By Anne Thompson | Thompson on Hollywood April 26, 2011 at 8:06AM
Post-Oscar season, there's no question that these days, the best viewing to be found is on cable. Not only are AMC's critically-hailed Danish murder mystery remake The Killing, HBO's Tolkien light fantasy series Game of Thrones (adapted from George R.R. Martin's novels by top Hollywood scribe David Benioff and D.B. Weiss), and Showtime's The Borgias (adapted by writer-director Neil Jordan) compelling, gorgeously-mounted, well-written series, but they are breaking out --and reviving--talent as well.
The two leads in The Killing, Mireille Enos (lead homicide investigator Sarah Linden, pictured) and Swedish star Joel Kinnaman (Linden's untrustworthy new partner Stephen Holden) have scored key movie roles. Enos is in talks to play U.N. worker Brad Pitt's wife in Marc Forster's post-zombie survival picture World War Z, which is set to shoot in June in London, Malta and other global locations, according to THR. J. Michael Straczynski and Matt Carnahan are adapting Max Brooks' book for Paramount.
Enos is making the big break to movies after playing small parts on HBO’s Big Love along with various TV series such as Sex and the City. Kinnaman, who picked up a stateside UTA agent after appearing in Daniel Espinosa's Easy Money/Snabba Cash (which is being remade by Warners), will star in Espinosa's thriller Safe House, starring Denzel Washington and Ryan Reynolds; next up is Summit's sci-fi alien thriller The Darkest Hour, starring Emile Hirsch (December 23).
Meanwhile, AMC's American The Killing is a remake of Denmark's first The Killing series, which was followed by a series two; a third is currently in production. The next expected announcement will be AMC and Fox TV's plan to green light a second season.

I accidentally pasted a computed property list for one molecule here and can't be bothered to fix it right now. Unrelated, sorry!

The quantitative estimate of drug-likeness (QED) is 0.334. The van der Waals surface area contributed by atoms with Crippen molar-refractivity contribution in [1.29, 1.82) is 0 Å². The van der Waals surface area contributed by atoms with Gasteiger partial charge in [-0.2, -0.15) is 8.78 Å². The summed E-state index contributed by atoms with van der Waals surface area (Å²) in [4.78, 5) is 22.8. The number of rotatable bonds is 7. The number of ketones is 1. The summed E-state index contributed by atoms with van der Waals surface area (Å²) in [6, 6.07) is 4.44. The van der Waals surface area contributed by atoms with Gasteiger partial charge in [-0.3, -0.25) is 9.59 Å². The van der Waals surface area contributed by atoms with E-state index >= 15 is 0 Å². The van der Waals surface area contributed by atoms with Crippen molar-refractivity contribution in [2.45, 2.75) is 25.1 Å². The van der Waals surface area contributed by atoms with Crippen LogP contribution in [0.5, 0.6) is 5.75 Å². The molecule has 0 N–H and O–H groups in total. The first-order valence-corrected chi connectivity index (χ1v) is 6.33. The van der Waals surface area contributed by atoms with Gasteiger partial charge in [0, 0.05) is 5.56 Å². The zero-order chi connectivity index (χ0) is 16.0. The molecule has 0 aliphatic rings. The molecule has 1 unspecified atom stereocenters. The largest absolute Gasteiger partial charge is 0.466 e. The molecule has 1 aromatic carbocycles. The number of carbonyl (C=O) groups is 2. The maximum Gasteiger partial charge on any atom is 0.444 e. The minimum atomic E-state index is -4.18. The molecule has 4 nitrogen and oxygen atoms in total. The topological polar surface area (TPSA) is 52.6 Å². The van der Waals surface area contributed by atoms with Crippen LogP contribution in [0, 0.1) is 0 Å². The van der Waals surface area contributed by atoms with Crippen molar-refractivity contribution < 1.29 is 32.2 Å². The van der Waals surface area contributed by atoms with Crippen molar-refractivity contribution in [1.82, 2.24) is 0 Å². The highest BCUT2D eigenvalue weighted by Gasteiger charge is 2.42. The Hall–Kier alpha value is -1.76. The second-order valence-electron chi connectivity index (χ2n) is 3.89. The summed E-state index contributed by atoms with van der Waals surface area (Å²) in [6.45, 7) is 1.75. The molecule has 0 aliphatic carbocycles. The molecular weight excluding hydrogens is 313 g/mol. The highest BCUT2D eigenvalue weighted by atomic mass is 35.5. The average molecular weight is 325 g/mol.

And it's no surprise that The Borgias (video below), the wickedly historic series which is outperforming Showtime's ribald, sexy hit The Tudors, has been renewed for a second season. Jeremy Irons makes a deliciously evil 15th century Spanish Borgia Pope, who places his son Cesare--breakout Montreal actor Francois Arnaud (I Killed My Mother), who makes you like him no matter how murderous he is--inside the Vatican as a cardinal, and ensconces his noble paramour Guilia Farnese (Dutch beauty Lotte Verbeek (Nothing Personal) in a palace with easy access via underground tunnel. Jordan's career, which had been languishing of late, gets a HUGE boost from this. It proves that he can still entertain a wide, albeit adult, audience. (I interviewed Jordan at the Apple Soho Store for Ondine.)
Most fun of all, if not as high-brow, is Game of Thrones (here is HBO's official YouTube page for the show, a teaser below), which demonstrates that Sean Bean (Lord Eddard "Ned" Stark) should be up for any roles that Liam Neeson and Viggo Mortensen pass on, and that Peter Dinklage (Tyrion Lannister) is worth his weight in gold--he's stealing the series out from under many other canny players. On the other hand, enough already with the brother-sister attractions (in both Game of Thrones and The Borgias) and the lousy wigs.
None of these period dramas holds a candle to HBO's incomparable Rome. Which reminds me, I was sorely disappointed when The Borgias quickly killed off Derek Jacobi (I, Claudius), who is always fun to watch. Kept alive longer is master North American character actor Colm Feore (Thor) as the not-so-righteous Cardinal Della Rovere, who is holding his own against Irons' Pope Alexander VI, who's trying very hard to kill him. For the moment.